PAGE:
Saturday, May 28, 2005

Nobody’s buying fiction?

That’s what my agent said this past week. OK, maybe that’s an exaggeration.

No, it’s not hype! Hype is defined as, “exaggeration to an extreme; over the top; bordering on outrageous.” (Source: John Earle’s “Dictionary of the Moment.” I use that at my convenience to back up any questionable definition I want to use at the time.)

He (my agent, for those of you with a short attention span) elaborated that the larger publishers are buying fiction mostly from established authors. They are also buying non-fiction (mostly how-to books).

Where does that leave all of us GREAT writers with potential to become “established authors,” if only given a shot? I’ll tell you where it leaves us.

It leaves us waiting patiently for the next rejection letter. But with HOPE (“That which springs eternal;” same source as above) that somewhere out there a publisher is willing to concede that this new manuscript CHERISH IS THE WORD by an unknown might actually earn a profit. It’s fun to read. It’ll create a following. Hey, this author might become the next “established” one!

Ah, Hope! Without You, where would we be?

Anyway, all that to say this: In the past year or so I’ve traveled quite a bit (by my standards) for business. No, not the writing business—my day job! I’m a Human Resources Manager, remember?

I’ve flown from South Texas to L.A. (twice), San Diego, Dallas, Louisville, Albuquerque, and Chicago. One of the tings I do during a flight is see what people are reading. Try it the next time you’re walking the plane’s center aisle to the rest room in the back. Just walk slowly and glance from side to side. Pretend you’re looking out the window, if somebody gives you that “What are YOU looking at?” look.

It’s hard to catch the titles of some books, but others are obvious. According to my informal survey (CAUTION: these results are not scientific and may not be truly representative... There, feel better? An official disclaimer!), many of those books are from authors I’ve never heard of.

Question: Where are these travelers finding these books by other-than-established writers?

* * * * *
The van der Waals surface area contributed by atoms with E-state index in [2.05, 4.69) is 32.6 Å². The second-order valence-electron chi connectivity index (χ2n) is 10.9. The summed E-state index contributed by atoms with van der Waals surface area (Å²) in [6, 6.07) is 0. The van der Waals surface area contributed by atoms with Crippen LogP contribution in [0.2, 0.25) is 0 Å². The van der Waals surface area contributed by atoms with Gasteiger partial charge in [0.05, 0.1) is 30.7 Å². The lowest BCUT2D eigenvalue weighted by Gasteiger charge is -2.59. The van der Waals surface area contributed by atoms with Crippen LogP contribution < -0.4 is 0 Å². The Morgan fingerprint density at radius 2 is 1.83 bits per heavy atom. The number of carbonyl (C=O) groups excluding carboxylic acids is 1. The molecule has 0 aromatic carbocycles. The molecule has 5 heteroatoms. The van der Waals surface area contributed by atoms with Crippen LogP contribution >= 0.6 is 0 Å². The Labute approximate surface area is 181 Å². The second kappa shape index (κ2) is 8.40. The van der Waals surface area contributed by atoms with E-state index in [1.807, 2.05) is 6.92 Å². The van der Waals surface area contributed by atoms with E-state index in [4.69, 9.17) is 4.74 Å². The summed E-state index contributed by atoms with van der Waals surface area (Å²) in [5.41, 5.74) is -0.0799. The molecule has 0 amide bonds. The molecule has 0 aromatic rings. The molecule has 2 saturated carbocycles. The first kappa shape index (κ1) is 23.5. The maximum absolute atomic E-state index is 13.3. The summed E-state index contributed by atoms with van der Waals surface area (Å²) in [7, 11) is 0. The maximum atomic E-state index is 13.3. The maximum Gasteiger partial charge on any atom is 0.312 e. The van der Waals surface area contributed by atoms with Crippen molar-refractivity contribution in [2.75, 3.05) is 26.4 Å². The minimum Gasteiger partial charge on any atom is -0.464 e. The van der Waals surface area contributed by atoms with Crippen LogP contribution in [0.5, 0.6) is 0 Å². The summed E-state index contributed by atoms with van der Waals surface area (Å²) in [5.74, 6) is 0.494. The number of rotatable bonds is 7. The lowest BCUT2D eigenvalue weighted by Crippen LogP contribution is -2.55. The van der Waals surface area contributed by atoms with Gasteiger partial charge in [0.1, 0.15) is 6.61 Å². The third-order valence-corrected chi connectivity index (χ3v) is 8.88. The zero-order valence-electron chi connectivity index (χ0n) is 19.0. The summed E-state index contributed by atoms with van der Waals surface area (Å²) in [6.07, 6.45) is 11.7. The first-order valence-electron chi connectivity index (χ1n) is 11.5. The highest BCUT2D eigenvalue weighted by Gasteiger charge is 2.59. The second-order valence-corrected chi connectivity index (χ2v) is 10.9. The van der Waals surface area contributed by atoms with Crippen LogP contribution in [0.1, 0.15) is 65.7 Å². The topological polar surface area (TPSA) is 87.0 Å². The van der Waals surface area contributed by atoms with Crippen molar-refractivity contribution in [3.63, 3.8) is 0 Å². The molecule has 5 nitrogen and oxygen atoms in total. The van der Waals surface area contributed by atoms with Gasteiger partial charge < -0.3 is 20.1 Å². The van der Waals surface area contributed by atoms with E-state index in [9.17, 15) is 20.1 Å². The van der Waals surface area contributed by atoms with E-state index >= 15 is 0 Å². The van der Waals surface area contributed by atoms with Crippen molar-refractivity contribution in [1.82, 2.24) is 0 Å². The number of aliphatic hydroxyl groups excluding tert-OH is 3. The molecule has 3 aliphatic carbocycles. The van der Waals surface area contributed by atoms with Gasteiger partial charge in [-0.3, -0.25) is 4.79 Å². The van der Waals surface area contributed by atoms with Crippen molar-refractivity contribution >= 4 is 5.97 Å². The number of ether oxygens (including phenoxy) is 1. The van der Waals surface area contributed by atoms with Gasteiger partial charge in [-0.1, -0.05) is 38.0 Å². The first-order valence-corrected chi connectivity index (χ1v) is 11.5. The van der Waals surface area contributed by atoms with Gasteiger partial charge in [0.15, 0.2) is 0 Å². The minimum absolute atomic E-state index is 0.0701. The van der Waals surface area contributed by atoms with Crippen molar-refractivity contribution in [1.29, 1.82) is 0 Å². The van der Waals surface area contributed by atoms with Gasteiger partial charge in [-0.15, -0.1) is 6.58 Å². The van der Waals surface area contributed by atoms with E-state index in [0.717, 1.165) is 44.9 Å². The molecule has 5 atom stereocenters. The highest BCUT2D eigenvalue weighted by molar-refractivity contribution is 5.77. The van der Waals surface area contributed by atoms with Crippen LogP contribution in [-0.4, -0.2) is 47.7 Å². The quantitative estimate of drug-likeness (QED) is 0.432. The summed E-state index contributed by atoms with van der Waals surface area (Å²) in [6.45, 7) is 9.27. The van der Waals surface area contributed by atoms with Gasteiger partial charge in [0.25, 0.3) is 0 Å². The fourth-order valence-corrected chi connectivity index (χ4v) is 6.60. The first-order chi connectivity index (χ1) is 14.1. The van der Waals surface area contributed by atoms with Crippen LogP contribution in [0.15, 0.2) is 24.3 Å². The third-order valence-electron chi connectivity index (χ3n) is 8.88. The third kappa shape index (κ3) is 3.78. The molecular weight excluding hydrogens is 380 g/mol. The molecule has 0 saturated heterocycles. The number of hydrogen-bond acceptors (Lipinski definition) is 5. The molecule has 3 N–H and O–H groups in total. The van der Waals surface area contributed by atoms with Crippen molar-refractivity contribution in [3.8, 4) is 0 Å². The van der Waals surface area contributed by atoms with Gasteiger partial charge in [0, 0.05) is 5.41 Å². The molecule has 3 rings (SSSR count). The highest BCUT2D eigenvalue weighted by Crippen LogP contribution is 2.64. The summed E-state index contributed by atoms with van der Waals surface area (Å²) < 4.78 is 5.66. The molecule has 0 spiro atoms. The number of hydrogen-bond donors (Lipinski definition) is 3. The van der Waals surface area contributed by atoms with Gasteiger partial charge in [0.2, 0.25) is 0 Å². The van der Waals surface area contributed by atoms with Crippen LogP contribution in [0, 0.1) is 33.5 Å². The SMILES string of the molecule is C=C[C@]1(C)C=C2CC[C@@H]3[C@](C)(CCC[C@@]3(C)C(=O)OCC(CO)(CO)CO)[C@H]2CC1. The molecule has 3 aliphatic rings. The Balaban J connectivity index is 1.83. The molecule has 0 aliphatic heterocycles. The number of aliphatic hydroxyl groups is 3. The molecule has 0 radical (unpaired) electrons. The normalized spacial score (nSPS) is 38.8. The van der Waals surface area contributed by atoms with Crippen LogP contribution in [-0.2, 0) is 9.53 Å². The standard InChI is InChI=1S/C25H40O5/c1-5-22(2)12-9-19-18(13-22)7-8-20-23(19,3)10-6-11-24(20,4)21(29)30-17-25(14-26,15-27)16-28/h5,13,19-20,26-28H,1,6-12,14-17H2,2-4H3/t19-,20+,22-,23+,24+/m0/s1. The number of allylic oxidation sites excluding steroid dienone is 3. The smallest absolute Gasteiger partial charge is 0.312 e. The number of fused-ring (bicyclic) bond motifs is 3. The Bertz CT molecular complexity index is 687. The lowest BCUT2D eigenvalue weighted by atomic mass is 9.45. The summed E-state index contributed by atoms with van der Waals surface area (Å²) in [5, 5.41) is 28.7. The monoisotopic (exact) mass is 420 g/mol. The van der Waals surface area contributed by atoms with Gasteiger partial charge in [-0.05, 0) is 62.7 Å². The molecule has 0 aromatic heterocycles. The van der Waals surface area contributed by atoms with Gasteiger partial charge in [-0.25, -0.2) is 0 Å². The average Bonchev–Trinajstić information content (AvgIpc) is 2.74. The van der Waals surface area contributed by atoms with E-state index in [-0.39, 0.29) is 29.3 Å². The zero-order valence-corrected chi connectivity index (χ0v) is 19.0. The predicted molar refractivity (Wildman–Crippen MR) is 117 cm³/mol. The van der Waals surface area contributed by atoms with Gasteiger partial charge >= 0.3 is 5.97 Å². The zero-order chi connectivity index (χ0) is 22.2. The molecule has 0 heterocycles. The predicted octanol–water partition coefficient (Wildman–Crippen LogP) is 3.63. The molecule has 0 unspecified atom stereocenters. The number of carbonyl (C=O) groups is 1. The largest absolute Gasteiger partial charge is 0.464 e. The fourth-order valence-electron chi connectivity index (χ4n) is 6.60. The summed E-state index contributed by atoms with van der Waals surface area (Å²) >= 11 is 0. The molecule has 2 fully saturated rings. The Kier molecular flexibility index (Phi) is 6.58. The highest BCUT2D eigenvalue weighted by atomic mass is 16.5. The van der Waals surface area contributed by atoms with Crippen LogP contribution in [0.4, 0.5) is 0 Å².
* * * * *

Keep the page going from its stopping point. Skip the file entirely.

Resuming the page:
Is there a secret source out there that we don’t know about? Are these “P.O.D.” (Publish—or Print—On Demand) books? Are they from a local library?

Ah, there’s a point! I use my local library a lot. I usually stop for a while in front of their “New Releases” section near the front door. Yeah, there are always recent books in there by “established” authors. But there are always “first time” books as well.

Yes, I know; that means those books were bought by a publisher two years ago, because it takes that long to get a book out the door and promoted so libraries will buy copies. But I borrow and read mostly those first-time efforts. A lot of them I like. I will then note the author’s name and look for a second book by him/her.

But darn it, those books are getting bought (by libraries, at least) and read. And by other people than just me—they ALL have multiple “due date” stickers on the cover.

I know, I know; library sales do not generate enough $$ to make it worth a publisher’s while to invest in buying and printing and promoting a book. And maybe our society is shifting sufficiently (check out that sillibance, will ya) in its leisure-time habits that reading print novels is easing into a long-term or permanent decline.

If so, this will be yet another trend or opportunity that I have attempted to become a part of too late. I’m still hoping (here’s Hope again!) that, if the above decline be true, it’ll be slow enough that we’ll have at least several decades ahead before all the print publishers go out of business or shift their production to some new, popular, iPod form of electronic fiction delivery method.

Hey, I listen to recorded books on long road trips when I’m driving. I’m not against alternative delivery methods. I’d just like some of MY fiction to be made commercially available to consumers in whatever format is popular.

Is that asking too much? (That was rhetorical. No answer required) (Yes, you nit-pickers, I realize those sentences were redundant.)

Thank God for Hope!


Anonymous said...

My gosh, do I love this post. I wrote a book and finally gave up on finding a publisher and self-published. All I ever wanted was to see my book in print. Publishers buy established authors *or* established names who aren't authors, such as presidents or athletes or stars, etc.

I thoroughly enjoy searching out small presses, and picking up something by a first-time author or something from a small press.

The last book I read, which was non-fiction, by such an author was a wonderful surprise. But it will never sell widely, because it's too articulate, too insightful, and too intelligent and true.